Lower-Risk Stocks Could Be Ready to Run after the Recent Pullback

By TradeSmith Editorial Staff

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It has been a lousy start of the year for the stock market, no two ways about it. The S&P 500 is down about 6.6% from its all-time high in early January. And the blue-chip index was down more than 12% at its low point two weeks ago.

But last week, stocks staged a strong reversal to the upside. The S&P 500 jumped 1.5%, posting its best weekly gain so far in 2022.

The catalyst: strong earnings reports from several blue chips, including Amazon (AMZN), Alphabet (GOOGL), and UPS (UPS). S&P 500 fourth-quarter earnings reports have been solid so far. And that’s helping to counter investor concerns about rising interest rates and inflation.

We are just past the halfway point in this earnings reporting season, with 56% of S&P 500 companies having already posted their results as of last Friday. And even though the numbers look good so far, investors aren’t giving the results much credit.

Even the best of results are not being rewarded.

The good news is that so far, 76% of S&P 500 companies have beaten Wall Street earnings estimates on the bottom line. And 77% of them have beaten top-line revenue estimates as well.

The bad news, as you can see in the chart above, is that investors aren’t rewarding the companies reporting upside surprises.

Typically, when companies beat both their sales and earnings estimates, their stocks see an average gain of 2.36%, according to Bespoke Investment Group data going back over the past 10 years.

But so far this year, stocks posting a double surprise are up only 0.15%. In other words, these stocks are barely moving despite surprisingly strong sales AND profit results. I chalk that up to investor skittishness after the recent market pullback.

Many of the hardest-hit stocks over the past month are growth companies that typically have strong financial results. But with the threat of higher interest rates just around the corner, investors are simply not willing to reward growth stocks with higher valuations.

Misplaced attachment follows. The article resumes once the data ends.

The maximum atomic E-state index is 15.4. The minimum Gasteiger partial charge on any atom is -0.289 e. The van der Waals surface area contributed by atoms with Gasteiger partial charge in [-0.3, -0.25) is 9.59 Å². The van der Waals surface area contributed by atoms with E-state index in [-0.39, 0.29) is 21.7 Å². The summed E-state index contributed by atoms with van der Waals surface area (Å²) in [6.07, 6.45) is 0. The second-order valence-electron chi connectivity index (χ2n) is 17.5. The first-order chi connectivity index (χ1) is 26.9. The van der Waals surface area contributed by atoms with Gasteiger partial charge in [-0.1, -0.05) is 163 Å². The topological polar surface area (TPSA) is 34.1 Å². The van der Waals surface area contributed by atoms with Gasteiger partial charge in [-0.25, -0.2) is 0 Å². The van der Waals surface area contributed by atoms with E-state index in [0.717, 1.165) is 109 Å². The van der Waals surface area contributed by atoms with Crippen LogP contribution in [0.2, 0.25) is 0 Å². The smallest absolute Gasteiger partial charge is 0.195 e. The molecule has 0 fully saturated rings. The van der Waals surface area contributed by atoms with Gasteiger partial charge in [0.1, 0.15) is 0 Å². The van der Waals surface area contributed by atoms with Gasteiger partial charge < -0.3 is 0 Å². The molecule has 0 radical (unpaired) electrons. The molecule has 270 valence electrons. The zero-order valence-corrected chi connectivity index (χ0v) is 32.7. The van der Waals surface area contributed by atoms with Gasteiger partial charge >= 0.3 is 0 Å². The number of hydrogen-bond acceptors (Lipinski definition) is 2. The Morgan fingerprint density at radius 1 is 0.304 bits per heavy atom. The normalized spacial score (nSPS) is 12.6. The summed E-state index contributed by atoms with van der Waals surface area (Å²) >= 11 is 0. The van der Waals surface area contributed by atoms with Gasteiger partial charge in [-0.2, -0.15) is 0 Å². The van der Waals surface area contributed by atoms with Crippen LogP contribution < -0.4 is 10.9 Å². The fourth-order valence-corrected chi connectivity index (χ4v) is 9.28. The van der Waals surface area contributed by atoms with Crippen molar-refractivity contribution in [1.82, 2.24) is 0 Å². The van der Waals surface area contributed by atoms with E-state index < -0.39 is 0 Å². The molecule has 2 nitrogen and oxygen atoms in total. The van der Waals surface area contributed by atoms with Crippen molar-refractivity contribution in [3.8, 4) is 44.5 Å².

Overall earnings estimates for the S&P 500 are still trending higher for 2022. But the rate of change in the sales and profit estimates is slowing. And that is making investors very cautious.

So, what’s a good antidote to rising market volatility and a cautious climate?

TradeSmith subscribers can use our exclusive screening tools to find stocks that offer lower-risk entry points, specifically our Low Risk Runners strategy.

When a stock triggers a new Entry Signal by entering the Green Zone, we know that this is the best time to get into a stock. But our research also shows that when a stock moves from the Yellow Zone into the Green Zone, it is likewise a great potential buy signal. The reason is less risk.

Stocks that make the grade as Low Risk Runners have already started solid uptrends. They have then pulled back in price just enough to still be interesting, but not so much as to be in the danger zone.

A stock in the Yellow Zone is still within its normal range of volatility, but it has only half the downside risk compared to a stock that has just entered the Green Zone for the first time. To illustrate, here’s an example from a few years back.

Coincidentally, the Federal Reserve was also hiking interest rates back in 2017. And investors were getting nervous about higher rates, same as they are now.

In the chart above, you can see that semiconductor giant Intel Corp. (INTC) was a terrific example of a Low Risk Runner. The stock triggered a new Entry Signal in August 2016. After that, INTC re-entered the Yellow Zone three times and each time bounced back into the Green Zone.

By entering the INTC trade when it showed up on our Low Risk Runners screen, there was only a 9% risk of being stopped out (in the Red Zone), rather than the full 17.4% risk based on INTC’s Volatility Quotient (VQ).

And because INTC was within its normal range of volatility, it was no surprise to see it move higher in a short period of time. From July 2017 to May 2018, the stock was up almost 60%, compared with a gain of just 12% for the S&P 500 index.

Here are a few of the things we look for to identify a Low Risk Runner:

  1. The stock has recently moved from the Yellow Zone back into the Green Zone.
  2. The stock has an average VQ less than or equal to 40%, meaning it’s a lower-volatility stock.
  3. The stock must be trending up, or at least moving sideways. No down-trending stocks make the cut.
At the start of this week, I used our screening tools to search for large-cap stocks that met our Low Risk Runners strategy. The screener alerted me to 23 stocks that fit the bill as potential buy candidates right now.

The majority of these stocks are well-recognized blue-chip stocks, including Johnson & Johnson (JNJ), JPMorgan Chase (JPM), and Pfizer (PFE).

An added plus is that all these stocks pay generous dividends, ranging from 2.44% for JNJ up to 2.96% for PFE. And low-risk stocks that pay current cash dividends are a great way to help protect yourself in turbulent markets.